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Breaking news from around the world.

The Obama administration says that Syrian President Bashar Assad has forfeited his right to lead Syria, and grisly murders in the town of Houla over the weekend reinforce that argument.

But despite mounting pressure, Assad isn't budging. The U.S is now trying to enlist Russia to use its influence with the Syrian leader to follow the so-called Yemen model and move out of the way.

The economic turmoil in Greece is a concern for many U.S.-based travel companies that offer tours to some of the Mediterranean's most revered destinations. It's not yet clear how much of an impact all of the negative publicity will have on bookings for the usually busy summer and autumn seasons.

Thousands of migrants from Myanmar turned out to greet opposition leader Aung San Suu Kyi during her visit to Thailand. It was her first trip outside Burma for 24 years. Suu Kyi is attending an economic forum in Bangkok, and is also expected to visit refugee camps on the Thai-Burmese border.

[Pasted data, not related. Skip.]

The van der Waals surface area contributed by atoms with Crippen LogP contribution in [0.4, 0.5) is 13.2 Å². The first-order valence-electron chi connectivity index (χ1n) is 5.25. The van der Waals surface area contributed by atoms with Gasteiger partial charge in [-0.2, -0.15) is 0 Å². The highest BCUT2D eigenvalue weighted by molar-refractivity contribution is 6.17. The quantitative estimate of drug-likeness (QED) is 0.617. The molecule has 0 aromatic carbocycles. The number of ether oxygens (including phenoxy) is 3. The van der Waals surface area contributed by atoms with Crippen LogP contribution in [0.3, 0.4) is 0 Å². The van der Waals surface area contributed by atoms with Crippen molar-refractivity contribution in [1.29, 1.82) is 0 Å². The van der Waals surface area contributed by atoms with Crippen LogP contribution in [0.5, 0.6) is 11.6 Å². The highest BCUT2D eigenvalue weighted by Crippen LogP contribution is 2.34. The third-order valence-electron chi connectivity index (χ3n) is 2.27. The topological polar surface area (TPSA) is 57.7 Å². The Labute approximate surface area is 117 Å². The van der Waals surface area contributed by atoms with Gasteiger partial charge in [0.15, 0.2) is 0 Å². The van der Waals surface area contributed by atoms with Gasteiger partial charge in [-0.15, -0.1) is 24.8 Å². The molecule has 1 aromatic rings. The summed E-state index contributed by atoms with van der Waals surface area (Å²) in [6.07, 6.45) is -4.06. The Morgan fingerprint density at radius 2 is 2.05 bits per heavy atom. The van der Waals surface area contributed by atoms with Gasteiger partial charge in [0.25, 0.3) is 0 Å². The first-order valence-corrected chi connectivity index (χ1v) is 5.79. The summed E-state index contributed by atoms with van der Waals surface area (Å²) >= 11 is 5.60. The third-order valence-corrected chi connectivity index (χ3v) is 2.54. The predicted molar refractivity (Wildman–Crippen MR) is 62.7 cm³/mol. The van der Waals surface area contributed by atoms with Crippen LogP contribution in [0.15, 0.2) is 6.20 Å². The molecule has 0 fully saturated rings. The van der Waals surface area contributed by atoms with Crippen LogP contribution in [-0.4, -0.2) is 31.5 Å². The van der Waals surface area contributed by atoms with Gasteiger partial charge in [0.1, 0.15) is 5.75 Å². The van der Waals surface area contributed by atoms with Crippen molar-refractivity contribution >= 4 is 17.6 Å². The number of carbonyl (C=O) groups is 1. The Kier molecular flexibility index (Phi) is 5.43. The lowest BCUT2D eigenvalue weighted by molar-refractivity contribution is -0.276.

On Wednesday, the Supreme Court in London backed a ruling that would extradite Julian Assange to Sweden where he faces accusations of sex crimes.

Franz Kafka published just a few short stories and a novella during his lifetime, yet he was considered one of the 20th century's most influential writers.

The rest of his work was largely kept secret, and literary scholars have long wondered what gems they might find among Kafka's papers.

The answer may ultimately lie on Tel Aviv's Spinoza Street, inside a small, squat apartment building covered with dirty, pinkish stucco that looks like it's seen better days.

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